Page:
The Mitchell Institute’s latest paper looks at VET in the post-COVID world. Whenever that is!

It maintains “the sector is not currently equipped to respond to these questions with the agility and reliability that’s required.” Here’s why they think that.

Why are there issues?

First, the authors – Sarah Pilcher and Peter Hurley – point to “poorly conceived and implemented policies, in some cases exploited by unscrupulous providers.” No less than the Prime Minister told us in a speech to the Press Club in May this year that VET was complex and clunky, and that it was time for change. Well, VET and its funding are complex. The sector has multiple stakeholders and missions, it privileges industry and employability over more intrinsic benefits and has never become a truly national system, the authors suggest. Moves to marketisation have also not worked well, and they maintain that, overall, the regulatory system has also not been up to the task in that it has been more concerned with risk mitigation than promoting excellence. On the other hand, Sarah and Peter remind us that:

“In all the negativity, we can forget the quality providers, committed staff, and students who have just been getting on with it – quietly doing good things. There are providers who work hard to deliver quality, relevant training despite a minefield of changing regulations, funding settings and training package requirements.”

So, there is good stuff happening, but it is hard to find the ‘good news stories’. I know because I am looking for them all the time! What can be done to turn things around?

It’s time for some bold decisions

Well, that’s what this paper suggests! Entitled ‘Skills for recovery: The vocational education system we need post-COVID-19’ it proposes ten ways forward. So, what do they propose? First, clear policy leadership from government is needed, they suggest and they believe that the new National Skills Commission may be a step in the right direction. But what is really needed, they think, is a shared purpose, but also one that acknowledges that the multifaceted nature of VET’s provision means that approaches need to be flexible and fit for particular purposes and stakeholder groups. Second, it’s about looking at the governance structures, and this is something that the Skills Senior Officials Group is interested in too. They also suggest that:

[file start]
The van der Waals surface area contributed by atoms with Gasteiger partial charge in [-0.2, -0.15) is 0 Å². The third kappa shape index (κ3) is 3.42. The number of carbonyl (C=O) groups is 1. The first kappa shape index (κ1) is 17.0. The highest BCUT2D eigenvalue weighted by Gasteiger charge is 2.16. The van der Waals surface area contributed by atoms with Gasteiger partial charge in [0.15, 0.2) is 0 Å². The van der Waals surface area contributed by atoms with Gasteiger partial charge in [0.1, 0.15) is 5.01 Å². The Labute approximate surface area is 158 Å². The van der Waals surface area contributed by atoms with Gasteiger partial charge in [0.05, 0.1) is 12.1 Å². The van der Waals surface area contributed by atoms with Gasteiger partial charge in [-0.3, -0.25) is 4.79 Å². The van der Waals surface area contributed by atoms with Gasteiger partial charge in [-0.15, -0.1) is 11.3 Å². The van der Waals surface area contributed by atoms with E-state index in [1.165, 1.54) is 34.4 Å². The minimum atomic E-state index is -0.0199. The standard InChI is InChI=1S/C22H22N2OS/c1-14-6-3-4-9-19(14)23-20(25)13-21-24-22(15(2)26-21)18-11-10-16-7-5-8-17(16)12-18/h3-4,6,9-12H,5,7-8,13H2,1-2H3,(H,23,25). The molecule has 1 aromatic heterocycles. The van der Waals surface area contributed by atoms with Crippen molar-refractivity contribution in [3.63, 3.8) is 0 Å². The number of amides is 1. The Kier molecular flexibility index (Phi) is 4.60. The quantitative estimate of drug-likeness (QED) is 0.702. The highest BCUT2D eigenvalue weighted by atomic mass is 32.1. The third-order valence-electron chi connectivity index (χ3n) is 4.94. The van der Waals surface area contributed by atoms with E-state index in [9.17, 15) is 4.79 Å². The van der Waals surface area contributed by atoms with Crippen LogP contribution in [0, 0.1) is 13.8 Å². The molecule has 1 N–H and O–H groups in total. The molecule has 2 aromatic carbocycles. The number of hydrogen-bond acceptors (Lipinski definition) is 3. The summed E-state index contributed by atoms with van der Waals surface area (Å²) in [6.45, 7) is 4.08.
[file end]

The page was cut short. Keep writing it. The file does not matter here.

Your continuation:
“simply handing the reigns to industry representative bodies is not the simple solution to VET’s problems, and that industry guidance must be guided by a clear vision for the whole sector.”

Sarah and Peter believe that it is time to go back to the drawing board to develop simpler, fairer subsidy and funding models, and address the learning and other personal needs of disadvantaged groups and disengaged post-school learners too.

Regulation also needs looking at and there are signs this is happening with the move by ASQA to look at self-assurance. Sarah and Peter believe an approach which is focused on developing and rewarding a culture of improvement and excellence is what is needed, as well as placing greater emphasis on the professional development of VET’s workforce. The regulatory approach used in the early childhood sector, they think, provides a place to start.

Better and more independent assessment is another issue Sarah and Peter have in their sights, and they suggest possibly taking up the Productivity Commission’s suggestion of introducing ‘proficiency’ grading on a trial basis in some areas. This might provide a way of assessing 21st Century and generic skills better, too.

Other aspects of the system the paper suggests need attention are being responsive to evolving skill needs, and having better information to advise student choice. Skills forecasting is inherently difficult, but this is one of the roles of the National Skills Commission. The NSC’s work is at the macro level, but they believe providers need to be able to address particular needs at the local level too. Dispassionate careers advice can be hard to come by, and maybe this is something the National Careers Institute will help promote. At the end of the day it is readily available and current information that is needed, and this – in their view – requires building “the capability of those who advise others on careers (teachers/trainers/employers) as well as students seeking information about their own pathways.”

Finally, they believe we have to “seize the moment” by taking advice from experts, acting in a timely and decisive manner and taking a collaborative, bipartisan approach. As they conclude, “it’s time to take some big decisions” because:

“The complexity of VET, which has contributed to many of its past challenges, is also a source of agility to respond to uncertain times, if its adaptive potential can be harnessed.”